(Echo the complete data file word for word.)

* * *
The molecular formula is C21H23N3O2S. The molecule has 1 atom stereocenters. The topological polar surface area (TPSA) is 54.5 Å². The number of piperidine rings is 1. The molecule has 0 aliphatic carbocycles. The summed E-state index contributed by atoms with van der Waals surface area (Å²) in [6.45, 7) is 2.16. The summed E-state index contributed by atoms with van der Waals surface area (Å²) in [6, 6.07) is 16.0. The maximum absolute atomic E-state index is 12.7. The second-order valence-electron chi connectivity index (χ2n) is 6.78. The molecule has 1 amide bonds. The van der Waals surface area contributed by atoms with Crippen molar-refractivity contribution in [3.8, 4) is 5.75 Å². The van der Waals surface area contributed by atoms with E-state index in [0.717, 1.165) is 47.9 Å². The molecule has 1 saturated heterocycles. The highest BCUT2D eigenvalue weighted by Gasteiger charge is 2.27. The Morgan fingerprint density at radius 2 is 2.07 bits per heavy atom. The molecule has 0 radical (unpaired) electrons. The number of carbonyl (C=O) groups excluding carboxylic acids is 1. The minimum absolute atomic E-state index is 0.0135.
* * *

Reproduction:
The molecular formula is C21H23N3O2S. The molecule has 1 atom stereocenters. The topological polar surface area (TPSA) is 54.5 Å². The number of piperidine rings is 1. The molecule has 0 aliphatic carbocycles. The summed E-state index contributed by atoms with van der Waals surface area (Å²) in [6.45, 7) is 2.16. The summed E-state index contributed by atoms with van der Waals surface area (Å²) in [6, 6.07) is 16.0. The maximum absolute atomic E-state index is 12.7. The second-order valence-electron chi connectivity index (χ2n) is 6.78. The molecule has 1 amide bonds. The van der Waals surface area contributed by atoms with Crippen molar-refractivity contribution in [3.8, 4) is 5.75 Å². The van der Waals surface area contributed by atoms with E-state index in [0.717, 1.165) is 47.9 Å². The molecule has 1 saturated heterocycles. The highest BCUT2D eigenvalue weighted by Gasteiger charge is 2.27. The Morgan fingerprint density at radius 2 is 2.07 bits per heavy atom. The molecule has 0 radical (unpaired) electrons. The number of carbonyl (C=O) groups excluding carboxylic acids is 1. The minimum absolute atomic E-state index is 0.0135.